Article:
While the comparison is colorful, she’s right on. Huge myth. The 2008 crisis did not happen because of an unpredictable drying up of liquidity! As Dr. Admati says, “Liquidity problems, panics, and runs do not happen in a vacuum.” She claims that suggesting that the problem is only or mostly in the “plumbing” or “liquidity” — which implies a relatively easy technical fix such as “liquidity support” from central banks like the Federal Reserve — diverts attention from the root causes of those problems.”
And Dr. Admati notes the disastrous effects caused by the huge amounts of fraud committed in the financial crisis, with the regulators allowing the payments of settlements without admissions of guilt and with the details not being revealed to the public. She observed, “Fundamental governance failures allow few to harm many with impunity.”
Myth 3: Stricter banking regulations have “unintended consequences” as financial services move from regulated banks to an unregulated “shadow banking system.”
This is another one of those misleading ideas which can actually – and I believe is – taking us toward another breakdown in our system as government caves in and actually panders topressures to deregulate.
Dr. Admati says, ”The lesson is not that we should avoid regulation, but that we must do a better job of it, just as we try to close tax loopholes rather than giving up on tax collection. It was the failure to enforce effective regulations ten years ago that had the ‘unintended consequence’ of ushering in an awful financial crisis.”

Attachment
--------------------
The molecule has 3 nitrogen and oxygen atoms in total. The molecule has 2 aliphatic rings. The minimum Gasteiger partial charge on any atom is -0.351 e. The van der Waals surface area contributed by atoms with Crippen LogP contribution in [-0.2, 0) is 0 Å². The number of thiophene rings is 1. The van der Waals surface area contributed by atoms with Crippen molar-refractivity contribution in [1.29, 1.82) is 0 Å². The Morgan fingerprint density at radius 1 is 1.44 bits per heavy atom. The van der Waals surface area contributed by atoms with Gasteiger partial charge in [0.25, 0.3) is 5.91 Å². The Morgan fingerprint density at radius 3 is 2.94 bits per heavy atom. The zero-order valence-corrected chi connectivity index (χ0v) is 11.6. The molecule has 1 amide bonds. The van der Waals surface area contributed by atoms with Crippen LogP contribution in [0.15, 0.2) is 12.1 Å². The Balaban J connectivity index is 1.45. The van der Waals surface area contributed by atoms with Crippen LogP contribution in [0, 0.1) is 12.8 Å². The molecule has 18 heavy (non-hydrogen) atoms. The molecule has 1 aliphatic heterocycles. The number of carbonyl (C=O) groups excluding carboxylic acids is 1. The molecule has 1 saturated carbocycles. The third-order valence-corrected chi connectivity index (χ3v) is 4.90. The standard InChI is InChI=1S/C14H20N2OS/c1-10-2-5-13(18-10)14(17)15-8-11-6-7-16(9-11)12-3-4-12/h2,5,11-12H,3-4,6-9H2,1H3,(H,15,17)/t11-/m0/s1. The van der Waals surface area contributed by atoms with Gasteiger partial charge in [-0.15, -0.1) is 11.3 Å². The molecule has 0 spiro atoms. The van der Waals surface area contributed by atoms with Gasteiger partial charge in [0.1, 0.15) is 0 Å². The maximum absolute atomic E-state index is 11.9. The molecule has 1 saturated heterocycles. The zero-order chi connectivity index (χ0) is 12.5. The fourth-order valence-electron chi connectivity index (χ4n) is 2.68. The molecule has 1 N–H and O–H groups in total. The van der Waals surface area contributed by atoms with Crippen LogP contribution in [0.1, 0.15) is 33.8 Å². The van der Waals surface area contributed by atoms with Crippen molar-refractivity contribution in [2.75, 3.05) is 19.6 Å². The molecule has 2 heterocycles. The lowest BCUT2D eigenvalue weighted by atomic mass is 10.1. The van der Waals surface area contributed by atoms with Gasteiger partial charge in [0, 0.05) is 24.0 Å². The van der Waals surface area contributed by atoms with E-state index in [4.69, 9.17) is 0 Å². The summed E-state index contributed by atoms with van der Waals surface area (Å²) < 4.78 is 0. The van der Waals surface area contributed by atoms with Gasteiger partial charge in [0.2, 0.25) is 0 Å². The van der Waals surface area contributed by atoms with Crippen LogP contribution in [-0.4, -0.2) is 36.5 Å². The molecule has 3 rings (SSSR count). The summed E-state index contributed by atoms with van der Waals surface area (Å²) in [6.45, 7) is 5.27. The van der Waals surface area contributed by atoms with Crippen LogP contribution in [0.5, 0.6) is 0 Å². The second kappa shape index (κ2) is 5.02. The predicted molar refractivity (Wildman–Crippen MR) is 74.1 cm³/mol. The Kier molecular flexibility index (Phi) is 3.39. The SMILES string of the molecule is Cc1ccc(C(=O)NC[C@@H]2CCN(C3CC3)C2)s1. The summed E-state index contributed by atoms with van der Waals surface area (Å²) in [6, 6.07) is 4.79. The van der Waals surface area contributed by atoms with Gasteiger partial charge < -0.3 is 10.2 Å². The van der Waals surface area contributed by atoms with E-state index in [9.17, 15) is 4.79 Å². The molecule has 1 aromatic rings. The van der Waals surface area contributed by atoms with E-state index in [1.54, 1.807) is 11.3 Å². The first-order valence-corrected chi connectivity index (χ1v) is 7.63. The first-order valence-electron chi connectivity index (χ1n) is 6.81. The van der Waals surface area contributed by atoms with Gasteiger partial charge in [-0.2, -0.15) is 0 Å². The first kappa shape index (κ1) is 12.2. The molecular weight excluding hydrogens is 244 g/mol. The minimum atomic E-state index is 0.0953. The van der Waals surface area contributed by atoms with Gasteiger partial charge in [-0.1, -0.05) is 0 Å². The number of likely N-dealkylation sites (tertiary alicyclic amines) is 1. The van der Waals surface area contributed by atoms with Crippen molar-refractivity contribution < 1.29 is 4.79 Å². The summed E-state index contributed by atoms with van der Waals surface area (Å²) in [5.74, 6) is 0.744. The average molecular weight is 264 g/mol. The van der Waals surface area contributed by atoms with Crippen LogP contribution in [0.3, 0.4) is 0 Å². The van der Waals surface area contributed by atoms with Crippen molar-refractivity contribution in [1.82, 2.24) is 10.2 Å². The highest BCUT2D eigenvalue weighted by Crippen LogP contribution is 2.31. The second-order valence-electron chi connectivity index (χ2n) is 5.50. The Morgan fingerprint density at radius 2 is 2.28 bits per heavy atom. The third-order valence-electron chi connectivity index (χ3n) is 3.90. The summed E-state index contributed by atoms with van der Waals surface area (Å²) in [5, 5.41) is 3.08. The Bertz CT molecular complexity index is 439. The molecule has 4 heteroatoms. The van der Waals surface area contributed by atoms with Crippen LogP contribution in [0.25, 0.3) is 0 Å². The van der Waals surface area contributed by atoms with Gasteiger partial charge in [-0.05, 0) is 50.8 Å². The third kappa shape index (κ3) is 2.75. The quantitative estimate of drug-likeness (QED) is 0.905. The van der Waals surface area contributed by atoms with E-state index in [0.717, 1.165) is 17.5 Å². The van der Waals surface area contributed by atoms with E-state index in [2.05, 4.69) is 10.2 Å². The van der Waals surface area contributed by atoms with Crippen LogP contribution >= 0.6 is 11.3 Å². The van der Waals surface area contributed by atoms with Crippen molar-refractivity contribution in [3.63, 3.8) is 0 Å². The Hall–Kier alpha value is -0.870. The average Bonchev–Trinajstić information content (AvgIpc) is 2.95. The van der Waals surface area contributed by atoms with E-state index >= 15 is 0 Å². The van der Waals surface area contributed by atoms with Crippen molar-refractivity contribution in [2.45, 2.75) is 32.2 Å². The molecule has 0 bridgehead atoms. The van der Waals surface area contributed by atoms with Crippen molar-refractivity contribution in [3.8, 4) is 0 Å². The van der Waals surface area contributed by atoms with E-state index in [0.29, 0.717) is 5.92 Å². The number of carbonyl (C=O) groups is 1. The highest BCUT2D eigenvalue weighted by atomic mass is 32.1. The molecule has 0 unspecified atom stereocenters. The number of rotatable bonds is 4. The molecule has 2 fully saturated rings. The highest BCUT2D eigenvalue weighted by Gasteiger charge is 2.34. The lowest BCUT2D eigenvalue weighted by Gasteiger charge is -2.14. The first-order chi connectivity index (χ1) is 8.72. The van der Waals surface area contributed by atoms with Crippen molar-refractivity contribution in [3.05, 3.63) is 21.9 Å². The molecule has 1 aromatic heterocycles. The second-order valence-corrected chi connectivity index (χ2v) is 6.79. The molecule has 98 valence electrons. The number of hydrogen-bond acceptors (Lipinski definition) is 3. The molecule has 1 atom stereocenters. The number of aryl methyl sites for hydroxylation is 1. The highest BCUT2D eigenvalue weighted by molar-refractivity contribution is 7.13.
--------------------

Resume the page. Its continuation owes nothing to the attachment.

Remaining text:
Myth 4: Regulations always come at a cost because they constrain what corporations can do and interfere with the efficiency of free markets.
I agree with her premise, “In fact, so-called ‘free markets’ can create their own distortions and inefficient outcomes.” Further, “Laws or regulations are sometimes essential for enabling markets to work better.” We have experienced what unbridled lack of attention to the regulations we did have did to our economy. The unparalleled greed amongst the TBTF when regulations are relaxed is proof enough.
One of the solutions she poses is that banks use more equity funding. The government still “enables and subsidizes banks’ excessive borrowing, through explicit and implicit guarantees and tax subsidies” which feeds debt addiction. And the process continues to break down our system.
Dr. Admati has written extensively on why our present regulations are inadequate and fundamentally flawed. The question is when she and others are so vocal about the issues, why are they still ignored? “You can’t quite understand the implications unless you understand the underlying forces that come to bear,” Dr. Admati says. “A problem in the financial system is that too few people understand it. We all interact with this system and we need to be better educated about it because otherwise, it does not serve us as well.”
She has also created an interdisciplinary course, titled “Finance and Society” which she teaches at Stanford. Her course includes readings from her book (with Martin Hellwig) The Bankers’ New Clothes: What’s Wrong with Banking and What to Do about It. The book includes documents such as Federal Reserve statements, media stories, essays by guests, news stories, and commentary and noted financial services speakers.
Dr. Amati is on a crusade to enlighten the public so they may in turn force some accountability amongst our government enablers. She is to be commended in her mission to teach students and the public. She contends that if the public were more aware of the consistent breakdowns and lack of effective regulations, they would demand more accountability in government. I sincerely hope she is right.